There are still several impediments to achieving true personalized healthcare. Although the technology itself may be ready and waiting, politics and bureaucracy may hinder data sharing, causing a lack of interoperability between different data sources for example. Of course, the other critical issue is the existence of the medicine itself for a particular subset of patients. Personalized healthcare will only broadly work if the drug needed is already discovered, developed and available in the market for the patient. We will touch on this critical point later in the next section.
3. Drug discovery
We find this area of AI and biopharma the most fascinating. Statistics say that bringing a new prescription medication to market can cost as much as $2.8 billion and at least 10 years. Surely there is a lot of room for improvement. Although there are many AI-driven efforts to improve this area, we think a radical change is needed to move the needle. At the end of the day, it is about tackling disease biology. The key is to take AI applications and use them to understand disease heterogeneity in a way that can improve the chances of a drug succeeding in clinical trials. That’s where the rubber meets the road for this industry.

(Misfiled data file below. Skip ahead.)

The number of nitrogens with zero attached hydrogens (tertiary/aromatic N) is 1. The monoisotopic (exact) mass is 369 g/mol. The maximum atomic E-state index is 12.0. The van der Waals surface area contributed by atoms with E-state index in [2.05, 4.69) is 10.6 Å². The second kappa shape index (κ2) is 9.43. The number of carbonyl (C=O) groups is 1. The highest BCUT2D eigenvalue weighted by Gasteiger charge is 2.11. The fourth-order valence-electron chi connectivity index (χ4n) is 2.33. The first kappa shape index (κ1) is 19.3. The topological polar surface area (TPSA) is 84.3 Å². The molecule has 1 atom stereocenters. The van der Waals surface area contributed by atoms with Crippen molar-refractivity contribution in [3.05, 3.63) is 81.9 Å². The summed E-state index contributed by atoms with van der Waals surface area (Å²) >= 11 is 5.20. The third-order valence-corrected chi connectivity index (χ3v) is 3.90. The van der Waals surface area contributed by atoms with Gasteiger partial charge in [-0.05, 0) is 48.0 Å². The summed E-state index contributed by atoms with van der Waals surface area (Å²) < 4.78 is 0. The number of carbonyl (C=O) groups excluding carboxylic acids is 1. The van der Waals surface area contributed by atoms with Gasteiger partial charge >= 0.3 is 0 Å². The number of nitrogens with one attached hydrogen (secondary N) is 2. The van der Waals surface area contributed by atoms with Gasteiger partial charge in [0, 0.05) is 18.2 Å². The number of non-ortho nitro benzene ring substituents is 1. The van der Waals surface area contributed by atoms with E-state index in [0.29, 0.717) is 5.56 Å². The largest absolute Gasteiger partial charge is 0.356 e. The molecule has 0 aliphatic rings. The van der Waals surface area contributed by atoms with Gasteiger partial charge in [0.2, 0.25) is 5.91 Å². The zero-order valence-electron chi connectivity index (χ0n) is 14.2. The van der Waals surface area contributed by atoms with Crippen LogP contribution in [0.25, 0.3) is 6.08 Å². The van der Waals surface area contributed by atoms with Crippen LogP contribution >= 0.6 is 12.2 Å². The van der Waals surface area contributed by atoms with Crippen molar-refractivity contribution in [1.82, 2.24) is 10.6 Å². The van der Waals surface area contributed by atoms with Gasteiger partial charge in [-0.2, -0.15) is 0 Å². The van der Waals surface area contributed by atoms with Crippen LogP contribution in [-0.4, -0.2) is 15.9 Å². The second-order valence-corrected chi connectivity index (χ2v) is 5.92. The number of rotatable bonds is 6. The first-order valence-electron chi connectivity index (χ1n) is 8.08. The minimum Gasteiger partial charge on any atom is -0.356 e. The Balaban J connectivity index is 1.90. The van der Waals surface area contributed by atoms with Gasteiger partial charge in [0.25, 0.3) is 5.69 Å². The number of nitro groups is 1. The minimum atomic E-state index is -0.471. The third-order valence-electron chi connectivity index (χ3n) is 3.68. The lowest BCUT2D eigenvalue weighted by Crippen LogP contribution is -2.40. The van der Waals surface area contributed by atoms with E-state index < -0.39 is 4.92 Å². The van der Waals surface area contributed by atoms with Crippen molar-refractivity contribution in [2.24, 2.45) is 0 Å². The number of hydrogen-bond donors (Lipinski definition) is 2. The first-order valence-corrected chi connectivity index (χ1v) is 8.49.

Overall, it is very encouraging to see a huge increase in the number of companies in this AI space, chipping away at this multi-billion dollar problem. Some even argue that drug-discovery costs can be cut by as much as 70% using AI approaches. That works out at a saving of nearly $2 billion. It’s hard to argue against numbers like that. It will be interesting to see what the coming years will bring in this application of AI in the pharma industry.
4. Data management